||This article may be expanded with text translated from the corresponding article in the Finnish Wikipedia. (December 2008)|
Porvoo cathedral (Finnish: Porvoon tuomiokirkko, Swedish: Borgå domkyrka) is a cathedral of the Evangelical Lutheran Church of Finland in Porvoo, Finland. It was built in the 15th century, although the oldest parts date from the 13th century. It is the seat of the Diocese of Borgå, Finland's Swedish-speaking diocese. The cathedral is also used for services by the Porvoo Finnish-speaking parish, which is administratively part of the Diocese of Helsinki. The church had first become a cathedral in 1723, when the diocese of Viipuri (Viborg) (now the Diocese of Tampere) moved to Porvoo, after the Russian occupation of Viipuri.
The church was originally made of wood. The first stone walls were built between 1410 and 1420, and in about 1450, the church was expanded four meters towards the east and six meters towards the south.
The church has been destroyed by fire numerous times; in 1508 by Danish forces and in 1571, 1590 and 1708 by Russian forces. On May 29, 2006, the outer roof collapsed after arson, however with the inner ceiling undamaged and the cathedral interiors intact. Kalle Holm, an eighteen-year-old black metal musician, was found guilty and convicted to three years and two months imprisonment on August 31, 2006. The Court of Appeal later increased the sentence to six years and six months on May 15, 2007. The Cathedral was reopened on July 2, 2008.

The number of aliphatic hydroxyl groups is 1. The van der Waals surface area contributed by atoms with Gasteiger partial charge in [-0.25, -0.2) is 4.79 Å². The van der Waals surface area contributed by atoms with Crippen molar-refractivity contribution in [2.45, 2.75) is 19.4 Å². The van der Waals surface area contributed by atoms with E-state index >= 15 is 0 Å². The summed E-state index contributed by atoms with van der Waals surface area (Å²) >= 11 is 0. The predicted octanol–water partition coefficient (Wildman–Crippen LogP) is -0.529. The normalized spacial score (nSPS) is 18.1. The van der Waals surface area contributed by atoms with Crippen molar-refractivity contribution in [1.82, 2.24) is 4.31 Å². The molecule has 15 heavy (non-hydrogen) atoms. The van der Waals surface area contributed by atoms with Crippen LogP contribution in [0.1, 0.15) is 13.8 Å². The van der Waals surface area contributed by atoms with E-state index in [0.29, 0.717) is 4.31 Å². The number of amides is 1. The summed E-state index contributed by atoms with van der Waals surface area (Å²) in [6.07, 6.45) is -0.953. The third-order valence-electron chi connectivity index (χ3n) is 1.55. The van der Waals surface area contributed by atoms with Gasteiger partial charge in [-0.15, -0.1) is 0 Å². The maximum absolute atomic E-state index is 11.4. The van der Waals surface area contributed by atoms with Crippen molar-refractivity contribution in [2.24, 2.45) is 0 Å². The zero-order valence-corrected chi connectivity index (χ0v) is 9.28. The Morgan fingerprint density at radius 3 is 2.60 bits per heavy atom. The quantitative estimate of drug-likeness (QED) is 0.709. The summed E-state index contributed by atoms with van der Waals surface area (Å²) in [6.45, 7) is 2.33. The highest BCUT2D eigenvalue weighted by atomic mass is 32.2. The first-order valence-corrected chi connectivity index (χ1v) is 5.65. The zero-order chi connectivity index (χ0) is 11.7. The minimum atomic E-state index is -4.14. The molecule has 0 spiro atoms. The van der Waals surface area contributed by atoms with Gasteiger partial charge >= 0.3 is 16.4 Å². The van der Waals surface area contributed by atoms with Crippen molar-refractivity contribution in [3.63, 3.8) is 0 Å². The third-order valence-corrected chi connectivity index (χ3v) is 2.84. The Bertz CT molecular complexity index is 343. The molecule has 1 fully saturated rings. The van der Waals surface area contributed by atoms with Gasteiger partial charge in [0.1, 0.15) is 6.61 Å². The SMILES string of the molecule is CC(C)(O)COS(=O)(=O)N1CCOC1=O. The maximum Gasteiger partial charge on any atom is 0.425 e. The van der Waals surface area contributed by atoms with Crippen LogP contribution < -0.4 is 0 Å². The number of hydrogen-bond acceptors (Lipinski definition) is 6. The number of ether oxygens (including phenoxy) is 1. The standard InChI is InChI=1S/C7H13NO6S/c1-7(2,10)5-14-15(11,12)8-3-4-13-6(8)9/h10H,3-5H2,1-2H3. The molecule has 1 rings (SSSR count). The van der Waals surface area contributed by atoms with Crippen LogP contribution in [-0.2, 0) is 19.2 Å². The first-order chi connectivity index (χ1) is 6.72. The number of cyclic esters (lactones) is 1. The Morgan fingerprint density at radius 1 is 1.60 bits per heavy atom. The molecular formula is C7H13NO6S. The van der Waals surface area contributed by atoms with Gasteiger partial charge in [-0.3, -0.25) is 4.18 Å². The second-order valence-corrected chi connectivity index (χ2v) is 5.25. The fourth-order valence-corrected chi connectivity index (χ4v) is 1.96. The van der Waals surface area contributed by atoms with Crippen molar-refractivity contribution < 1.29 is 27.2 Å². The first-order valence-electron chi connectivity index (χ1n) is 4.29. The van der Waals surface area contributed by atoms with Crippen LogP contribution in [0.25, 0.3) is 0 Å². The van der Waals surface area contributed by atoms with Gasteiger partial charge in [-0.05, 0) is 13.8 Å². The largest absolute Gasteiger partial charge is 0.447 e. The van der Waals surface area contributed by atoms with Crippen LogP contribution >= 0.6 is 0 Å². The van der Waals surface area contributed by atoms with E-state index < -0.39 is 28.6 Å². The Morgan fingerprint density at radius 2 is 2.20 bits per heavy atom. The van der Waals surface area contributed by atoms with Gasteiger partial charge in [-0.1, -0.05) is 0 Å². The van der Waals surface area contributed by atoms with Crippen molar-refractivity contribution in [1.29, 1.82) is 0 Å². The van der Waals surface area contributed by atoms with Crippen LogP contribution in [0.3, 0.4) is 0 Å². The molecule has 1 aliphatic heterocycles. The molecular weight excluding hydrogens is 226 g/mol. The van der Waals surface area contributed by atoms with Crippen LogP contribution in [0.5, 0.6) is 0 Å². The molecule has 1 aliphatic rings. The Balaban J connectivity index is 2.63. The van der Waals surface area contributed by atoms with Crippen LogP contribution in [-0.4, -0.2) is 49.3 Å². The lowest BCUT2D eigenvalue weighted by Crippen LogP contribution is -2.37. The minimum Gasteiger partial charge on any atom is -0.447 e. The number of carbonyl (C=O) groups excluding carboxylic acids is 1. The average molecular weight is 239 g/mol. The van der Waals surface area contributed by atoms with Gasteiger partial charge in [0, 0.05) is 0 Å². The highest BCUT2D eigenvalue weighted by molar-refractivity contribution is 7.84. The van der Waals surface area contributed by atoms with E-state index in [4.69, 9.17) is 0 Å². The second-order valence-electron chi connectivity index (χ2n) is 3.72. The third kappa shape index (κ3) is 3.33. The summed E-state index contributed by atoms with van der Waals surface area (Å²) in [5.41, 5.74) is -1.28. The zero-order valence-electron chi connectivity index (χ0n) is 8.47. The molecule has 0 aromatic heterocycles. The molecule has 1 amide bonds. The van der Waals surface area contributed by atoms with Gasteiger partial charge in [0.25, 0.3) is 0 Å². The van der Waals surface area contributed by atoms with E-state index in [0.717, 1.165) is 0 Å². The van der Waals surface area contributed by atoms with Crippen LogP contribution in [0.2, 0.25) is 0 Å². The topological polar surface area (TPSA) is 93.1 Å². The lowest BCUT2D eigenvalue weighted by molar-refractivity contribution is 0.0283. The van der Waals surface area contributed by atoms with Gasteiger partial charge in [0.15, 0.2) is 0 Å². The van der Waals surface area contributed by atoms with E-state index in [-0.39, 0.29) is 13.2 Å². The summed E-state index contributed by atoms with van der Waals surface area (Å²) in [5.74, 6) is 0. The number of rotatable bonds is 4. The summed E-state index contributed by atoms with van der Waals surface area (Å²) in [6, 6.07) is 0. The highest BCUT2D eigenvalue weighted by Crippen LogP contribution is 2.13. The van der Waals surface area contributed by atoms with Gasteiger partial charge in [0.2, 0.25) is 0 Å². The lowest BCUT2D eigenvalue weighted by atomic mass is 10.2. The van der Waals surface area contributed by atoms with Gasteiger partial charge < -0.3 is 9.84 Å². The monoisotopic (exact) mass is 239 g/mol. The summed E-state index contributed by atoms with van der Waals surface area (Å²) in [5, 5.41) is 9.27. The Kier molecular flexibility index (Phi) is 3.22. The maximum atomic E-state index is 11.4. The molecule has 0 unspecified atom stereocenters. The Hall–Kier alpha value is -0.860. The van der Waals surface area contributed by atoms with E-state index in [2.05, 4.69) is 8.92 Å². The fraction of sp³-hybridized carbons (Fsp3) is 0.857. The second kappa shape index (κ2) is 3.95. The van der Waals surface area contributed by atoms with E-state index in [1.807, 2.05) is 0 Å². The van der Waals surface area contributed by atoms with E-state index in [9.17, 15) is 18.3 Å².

The Cathedral was the site of the opening of the first Diet of Finland on 28 March 1809, at which Finland was declared an autonomous Grand Duchy, with the Emperor of Russia as the Grand Duke of Finland.
- Cathedral website (in Finnish and Swedish)
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